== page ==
They may be less eager to make those kinds of distinctions and keep them rigid. When I look at the British pop charts, for example, I'm always surprised at the British Top 40 and what a strange mixture of incredibly refined and edgy kinds of taste are represented there alongside pap and stuff that you would never see here. It's mixed together in this wonderful jumble that seems a lot less stratified. Some of that same sensibility might be reflected in literature as well.

It's certainly true in other countries. It's not an accident that we had the auteur theory developing in France: Those critics were watching Hitchcock films and John Ford films and Howard Hawks films and westerns and crime films and decided that they were clearly great works of art. H.P. Lovecraft too was acclaimed as a great American writer in France much sooner than here. When the Library of America included Lovecraft, there were a lot of people here who were smirking about it.

It seems like behind your essays is this larger argument about childhood, which you seem to think our culture has misunderstood in some ways.

Childhood is a subject I talk about a lot. I haven't thought it through to know how much it has to do with what I'm saying about fiction and the short story. But there is unquestionably a connection for me between the maps I encountered as a young reader -- the endpaper maps -- and the maps I created for himself, both literally drew myself, of imaginary lands I was trying to bring into existence, and the internal maps I was creating of the world that I lived in, the world that I played in -- the neighborhood. . . . Where the mean dogs were, where the mean dads were, where the bad kids hung out. All of that was intimately connected in my mind with what I was reading.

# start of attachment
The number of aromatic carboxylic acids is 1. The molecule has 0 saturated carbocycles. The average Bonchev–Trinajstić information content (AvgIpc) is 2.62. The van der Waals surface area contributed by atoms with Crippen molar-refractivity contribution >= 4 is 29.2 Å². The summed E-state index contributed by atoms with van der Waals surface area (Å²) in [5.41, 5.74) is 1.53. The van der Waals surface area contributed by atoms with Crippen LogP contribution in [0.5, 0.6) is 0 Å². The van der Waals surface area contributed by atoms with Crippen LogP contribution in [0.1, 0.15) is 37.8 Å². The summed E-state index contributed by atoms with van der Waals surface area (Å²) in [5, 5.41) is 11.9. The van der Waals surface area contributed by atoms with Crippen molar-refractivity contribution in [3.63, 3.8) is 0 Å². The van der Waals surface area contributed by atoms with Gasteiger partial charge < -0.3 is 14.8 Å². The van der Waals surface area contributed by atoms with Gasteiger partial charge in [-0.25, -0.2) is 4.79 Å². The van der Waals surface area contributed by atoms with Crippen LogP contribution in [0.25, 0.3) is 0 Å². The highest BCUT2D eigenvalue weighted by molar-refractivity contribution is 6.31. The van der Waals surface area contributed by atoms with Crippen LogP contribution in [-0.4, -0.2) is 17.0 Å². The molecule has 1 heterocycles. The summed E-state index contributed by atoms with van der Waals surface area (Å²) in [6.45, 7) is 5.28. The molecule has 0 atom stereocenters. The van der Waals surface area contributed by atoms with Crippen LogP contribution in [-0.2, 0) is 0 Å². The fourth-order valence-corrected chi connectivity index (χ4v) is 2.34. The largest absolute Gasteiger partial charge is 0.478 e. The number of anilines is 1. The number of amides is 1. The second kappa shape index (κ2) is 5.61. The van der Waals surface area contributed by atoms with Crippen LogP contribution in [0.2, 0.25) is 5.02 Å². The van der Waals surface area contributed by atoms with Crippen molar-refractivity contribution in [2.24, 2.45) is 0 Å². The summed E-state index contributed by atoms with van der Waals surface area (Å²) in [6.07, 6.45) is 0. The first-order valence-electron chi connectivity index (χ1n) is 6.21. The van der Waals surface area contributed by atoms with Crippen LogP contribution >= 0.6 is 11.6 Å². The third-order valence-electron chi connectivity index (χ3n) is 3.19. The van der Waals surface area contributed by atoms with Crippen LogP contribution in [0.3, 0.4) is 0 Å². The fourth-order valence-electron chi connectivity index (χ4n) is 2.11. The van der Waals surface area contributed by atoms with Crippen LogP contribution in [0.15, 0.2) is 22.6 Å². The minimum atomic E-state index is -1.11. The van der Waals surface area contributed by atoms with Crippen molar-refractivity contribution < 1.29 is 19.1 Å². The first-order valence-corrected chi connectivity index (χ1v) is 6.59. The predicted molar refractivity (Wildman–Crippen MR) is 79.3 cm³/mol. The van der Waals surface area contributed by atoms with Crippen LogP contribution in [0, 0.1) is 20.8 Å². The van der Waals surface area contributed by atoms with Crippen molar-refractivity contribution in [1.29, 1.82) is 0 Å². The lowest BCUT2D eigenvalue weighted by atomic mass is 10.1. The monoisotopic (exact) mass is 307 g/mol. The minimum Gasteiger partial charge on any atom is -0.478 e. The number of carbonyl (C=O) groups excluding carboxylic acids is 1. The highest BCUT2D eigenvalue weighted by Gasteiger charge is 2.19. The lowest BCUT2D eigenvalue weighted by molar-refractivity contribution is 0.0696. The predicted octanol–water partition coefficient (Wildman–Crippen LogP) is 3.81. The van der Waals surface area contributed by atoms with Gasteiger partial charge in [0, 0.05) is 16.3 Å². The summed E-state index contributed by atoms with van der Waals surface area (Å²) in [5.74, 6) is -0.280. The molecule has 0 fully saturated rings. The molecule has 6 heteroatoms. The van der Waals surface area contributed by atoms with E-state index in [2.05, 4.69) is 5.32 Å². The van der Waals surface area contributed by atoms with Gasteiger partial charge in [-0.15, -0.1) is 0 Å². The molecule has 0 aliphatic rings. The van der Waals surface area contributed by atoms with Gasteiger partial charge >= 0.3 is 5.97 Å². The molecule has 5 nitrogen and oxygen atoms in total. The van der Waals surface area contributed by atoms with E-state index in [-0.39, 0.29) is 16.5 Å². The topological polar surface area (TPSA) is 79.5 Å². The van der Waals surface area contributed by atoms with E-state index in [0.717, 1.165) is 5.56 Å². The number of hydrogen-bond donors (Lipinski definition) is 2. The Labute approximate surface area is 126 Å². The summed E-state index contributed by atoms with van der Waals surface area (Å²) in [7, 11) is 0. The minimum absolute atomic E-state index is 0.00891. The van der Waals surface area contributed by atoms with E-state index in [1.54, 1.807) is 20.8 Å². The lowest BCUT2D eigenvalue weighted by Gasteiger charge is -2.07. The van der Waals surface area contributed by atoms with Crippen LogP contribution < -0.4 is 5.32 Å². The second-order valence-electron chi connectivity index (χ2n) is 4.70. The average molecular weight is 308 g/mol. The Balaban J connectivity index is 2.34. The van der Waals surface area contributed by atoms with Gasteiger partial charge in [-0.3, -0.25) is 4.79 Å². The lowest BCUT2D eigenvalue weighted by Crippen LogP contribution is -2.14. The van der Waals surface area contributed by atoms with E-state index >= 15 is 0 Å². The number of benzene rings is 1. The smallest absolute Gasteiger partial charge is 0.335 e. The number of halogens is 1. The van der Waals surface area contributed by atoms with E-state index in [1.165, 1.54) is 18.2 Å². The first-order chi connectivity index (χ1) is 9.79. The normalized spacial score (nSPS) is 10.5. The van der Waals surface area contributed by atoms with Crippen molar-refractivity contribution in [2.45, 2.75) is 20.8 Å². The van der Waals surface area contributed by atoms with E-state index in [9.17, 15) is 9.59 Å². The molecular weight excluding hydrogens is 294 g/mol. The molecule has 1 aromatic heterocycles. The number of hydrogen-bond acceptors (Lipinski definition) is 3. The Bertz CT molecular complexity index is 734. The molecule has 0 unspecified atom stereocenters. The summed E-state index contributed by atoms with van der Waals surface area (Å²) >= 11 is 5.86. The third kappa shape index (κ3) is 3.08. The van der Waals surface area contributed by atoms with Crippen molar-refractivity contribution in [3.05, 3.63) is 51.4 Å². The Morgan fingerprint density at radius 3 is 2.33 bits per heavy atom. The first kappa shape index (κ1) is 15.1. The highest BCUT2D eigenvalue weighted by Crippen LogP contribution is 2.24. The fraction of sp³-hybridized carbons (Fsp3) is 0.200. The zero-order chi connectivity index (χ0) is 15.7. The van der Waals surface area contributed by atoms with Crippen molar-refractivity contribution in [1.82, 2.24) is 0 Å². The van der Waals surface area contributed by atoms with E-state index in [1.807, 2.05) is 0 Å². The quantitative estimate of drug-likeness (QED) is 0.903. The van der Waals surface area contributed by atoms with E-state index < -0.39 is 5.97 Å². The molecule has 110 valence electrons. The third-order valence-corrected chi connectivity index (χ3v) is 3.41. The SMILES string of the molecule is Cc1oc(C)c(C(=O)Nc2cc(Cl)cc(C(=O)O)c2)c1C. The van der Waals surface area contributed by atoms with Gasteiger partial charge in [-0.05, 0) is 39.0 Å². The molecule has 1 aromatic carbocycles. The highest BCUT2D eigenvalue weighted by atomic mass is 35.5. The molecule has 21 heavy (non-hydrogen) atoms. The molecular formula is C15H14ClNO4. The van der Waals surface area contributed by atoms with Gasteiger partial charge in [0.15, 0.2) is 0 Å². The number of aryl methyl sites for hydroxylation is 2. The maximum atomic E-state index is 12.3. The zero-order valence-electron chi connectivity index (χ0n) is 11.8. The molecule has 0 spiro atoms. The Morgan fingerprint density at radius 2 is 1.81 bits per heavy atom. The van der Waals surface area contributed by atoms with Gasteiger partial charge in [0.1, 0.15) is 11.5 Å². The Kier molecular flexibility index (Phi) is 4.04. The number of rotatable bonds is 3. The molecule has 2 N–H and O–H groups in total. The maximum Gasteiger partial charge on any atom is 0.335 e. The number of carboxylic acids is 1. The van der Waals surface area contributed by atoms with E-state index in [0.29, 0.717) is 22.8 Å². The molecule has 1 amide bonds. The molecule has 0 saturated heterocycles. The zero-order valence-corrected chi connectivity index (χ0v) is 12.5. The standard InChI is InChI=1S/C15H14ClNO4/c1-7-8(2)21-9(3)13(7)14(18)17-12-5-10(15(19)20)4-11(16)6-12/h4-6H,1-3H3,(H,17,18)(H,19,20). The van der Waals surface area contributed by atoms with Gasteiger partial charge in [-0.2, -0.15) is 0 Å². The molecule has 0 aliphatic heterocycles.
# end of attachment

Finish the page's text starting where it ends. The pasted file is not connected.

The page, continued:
I don't think there's any question that kids aren't sent out to play with the same kind of freedom anymore, at least not where I live. I would say, "Bye, Mom," and I'd be gone all day long. It felt like such a porous boundary, between my physical world, in which I enacted my imaginary games, and the world I was reading about in the books I loved. They fed each other. What happens when you take out one huge part of that -- what happens to kids' imaginations?

And when you talk about crossing boundaries, seamlessly flipping from the imaginary to the real and back again, that's what I'm looking at with the writers I love.

In some ways the traditional highbrow argument can seem rather silly: "If we don't privilege and protect certain kind of work, it'll all be 'American Idol' all the time." That the forces of commercial culture will swamp all the good stuff.

Unquestionably -- it's not just futile, it's ultimately destructive to try to fence things in that way. Robert Frost said, "Something there is that does not love a wall."

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scott.timberg@latimes.com